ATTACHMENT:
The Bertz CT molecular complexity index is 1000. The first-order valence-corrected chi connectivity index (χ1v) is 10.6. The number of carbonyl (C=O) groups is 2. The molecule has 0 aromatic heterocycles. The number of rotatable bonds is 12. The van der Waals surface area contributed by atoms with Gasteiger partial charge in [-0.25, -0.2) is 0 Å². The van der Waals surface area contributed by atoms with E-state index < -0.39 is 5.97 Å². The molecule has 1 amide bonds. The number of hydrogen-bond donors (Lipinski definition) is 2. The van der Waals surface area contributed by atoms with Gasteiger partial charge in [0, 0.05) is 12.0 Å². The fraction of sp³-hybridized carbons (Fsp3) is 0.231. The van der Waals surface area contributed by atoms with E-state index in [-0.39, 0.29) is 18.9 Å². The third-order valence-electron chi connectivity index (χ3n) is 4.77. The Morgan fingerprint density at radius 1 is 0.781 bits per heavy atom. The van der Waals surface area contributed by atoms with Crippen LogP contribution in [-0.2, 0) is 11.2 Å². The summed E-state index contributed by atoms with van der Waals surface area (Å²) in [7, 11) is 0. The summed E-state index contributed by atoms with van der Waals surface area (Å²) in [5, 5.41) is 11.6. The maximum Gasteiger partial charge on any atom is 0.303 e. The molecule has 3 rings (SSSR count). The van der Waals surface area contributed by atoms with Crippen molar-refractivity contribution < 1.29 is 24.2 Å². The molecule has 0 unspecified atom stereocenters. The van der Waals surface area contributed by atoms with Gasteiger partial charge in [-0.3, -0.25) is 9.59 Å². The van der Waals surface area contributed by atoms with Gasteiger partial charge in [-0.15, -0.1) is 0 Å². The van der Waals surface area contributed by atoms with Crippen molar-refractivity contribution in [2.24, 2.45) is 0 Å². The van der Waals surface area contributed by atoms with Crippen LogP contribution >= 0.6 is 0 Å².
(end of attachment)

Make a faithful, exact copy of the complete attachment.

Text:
The Bertz CT molecular complexity index is 1000. The first-order valence-corrected chi connectivity index (χ1v) is 10.6. The number of carbonyl (C=O) groups is 2. The molecule has 0 aromatic heterocycles. The number of rotatable bonds is 12. The van der Waals surface area contributed by atoms with Gasteiger partial charge in [-0.25, -0.2) is 0 Å². The van der Waals surface area contributed by atoms with E-state index < -0.39 is 5.97 Å². The molecule has 1 amide bonds. The number of hydrogen-bond donors (Lipinski definition) is 2. The van der Waals surface area contributed by atoms with Gasteiger partial charge in [0, 0.05) is 12.0 Å². The fraction of sp³-hybridized carbons (Fsp3) is 0.231. The van der Waals surface area contributed by atoms with E-state index in [-0.39, 0.29) is 18.9 Å². The third-order valence-electron chi connectivity index (χ3n) is 4.77. The Morgan fingerprint density at radius 1 is 0.781 bits per heavy atom. The van der Waals surface area contributed by atoms with Crippen LogP contribution in [-0.2, 0) is 11.2 Å². The summed E-state index contributed by atoms with van der Waals surface area (Å²) in [7, 11) is 0. The summed E-state index contributed by atoms with van der Waals surface area (Å²) in [5, 5.41) is 11.6. The maximum Gasteiger partial charge on any atom is 0.303 e. The molecule has 3 rings (SSSR count). The van der Waals surface area contributed by atoms with Crippen molar-refractivity contribution < 1.29 is 24.2 Å². The molecule has 0 unspecified atom stereocenters. The van der Waals surface area contributed by atoms with Gasteiger partial charge in [-0.3, -0.25) is 9.59 Å². The van der Waals surface area contributed by atoms with Gasteiger partial charge in [-0.15, -0.1) is 0 Å². The van der Waals surface area contributed by atoms with Crippen molar-refractivity contribution in [2.24, 2.45) is 0 Å². The van der Waals surface area contributed by atoms with Crippen LogP contribution >= 0.6 is 0 Å².